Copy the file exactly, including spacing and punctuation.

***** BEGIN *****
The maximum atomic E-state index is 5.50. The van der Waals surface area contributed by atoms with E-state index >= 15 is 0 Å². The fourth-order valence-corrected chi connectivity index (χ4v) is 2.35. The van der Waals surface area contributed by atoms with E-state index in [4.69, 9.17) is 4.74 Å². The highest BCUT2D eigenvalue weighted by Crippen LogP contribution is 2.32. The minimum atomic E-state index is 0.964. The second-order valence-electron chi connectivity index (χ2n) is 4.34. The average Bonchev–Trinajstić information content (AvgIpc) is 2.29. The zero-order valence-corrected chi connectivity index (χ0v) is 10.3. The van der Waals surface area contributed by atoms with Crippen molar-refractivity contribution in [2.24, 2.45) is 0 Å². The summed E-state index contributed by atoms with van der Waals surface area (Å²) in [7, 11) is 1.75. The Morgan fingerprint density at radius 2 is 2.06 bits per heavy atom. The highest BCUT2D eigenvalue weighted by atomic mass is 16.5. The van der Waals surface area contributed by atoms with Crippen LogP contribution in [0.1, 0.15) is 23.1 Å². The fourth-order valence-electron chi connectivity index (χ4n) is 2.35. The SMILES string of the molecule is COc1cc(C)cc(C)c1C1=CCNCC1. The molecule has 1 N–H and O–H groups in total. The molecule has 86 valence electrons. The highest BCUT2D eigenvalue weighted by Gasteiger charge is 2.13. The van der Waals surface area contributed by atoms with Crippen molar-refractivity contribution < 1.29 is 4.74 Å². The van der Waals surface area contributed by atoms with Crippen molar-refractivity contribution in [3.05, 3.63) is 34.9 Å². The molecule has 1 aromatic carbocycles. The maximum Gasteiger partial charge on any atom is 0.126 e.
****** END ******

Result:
The maximum atomic E-state index is 5.50. The van der Waals surface area contributed by atoms with E-state index >= 15 is 0 Å². The fourth-order valence-corrected chi connectivity index (χ4v) is 2.35. The van der Waals surface area contributed by atoms with E-state index in [4.69, 9.17) is 4.74 Å². The highest BCUT2D eigenvalue weighted by Crippen LogP contribution is 2.32. The minimum atomic E-state index is 0.964. The second-order valence-electron chi connectivity index (χ2n) is 4.34. The average Bonchev–Trinajstić information content (AvgIpc) is 2.29. The zero-order valence-corrected chi connectivity index (χ0v) is 10.3. The van der Waals surface area contributed by atoms with Crippen molar-refractivity contribution in [2.24, 2.45) is 0 Å². The summed E-state index contributed by atoms with van der Waals surface area (Å²) in [7, 11) is 1.75. The Morgan fingerprint density at radius 2 is 2.06 bits per heavy atom. The highest BCUT2D eigenvalue weighted by atomic mass is 16.5. The van der Waals surface area contributed by atoms with Crippen LogP contribution in [0.1, 0.15) is 23.1 Å². The fourth-order valence-electron chi connectivity index (χ4n) is 2.35. The SMILES string of the molecule is COc1cc(C)cc(C)c1C1=CCNCC1. The molecule has 1 N–H and O–H groups in total. The molecule has 86 valence electrons. The highest BCUT2D eigenvalue weighted by Gasteiger charge is 2.13. The van der Waals surface area contributed by atoms with Crippen molar-refractivity contribution < 1.29 is 4.74 Å². The van der Waals surface area contributed by atoms with Crippen molar-refractivity contribution in [3.05, 3.63) is 34.9 Å². The molecule has 1 aromatic carbocycles. The maximum Gasteiger partial charge on any atom is 0.126 e.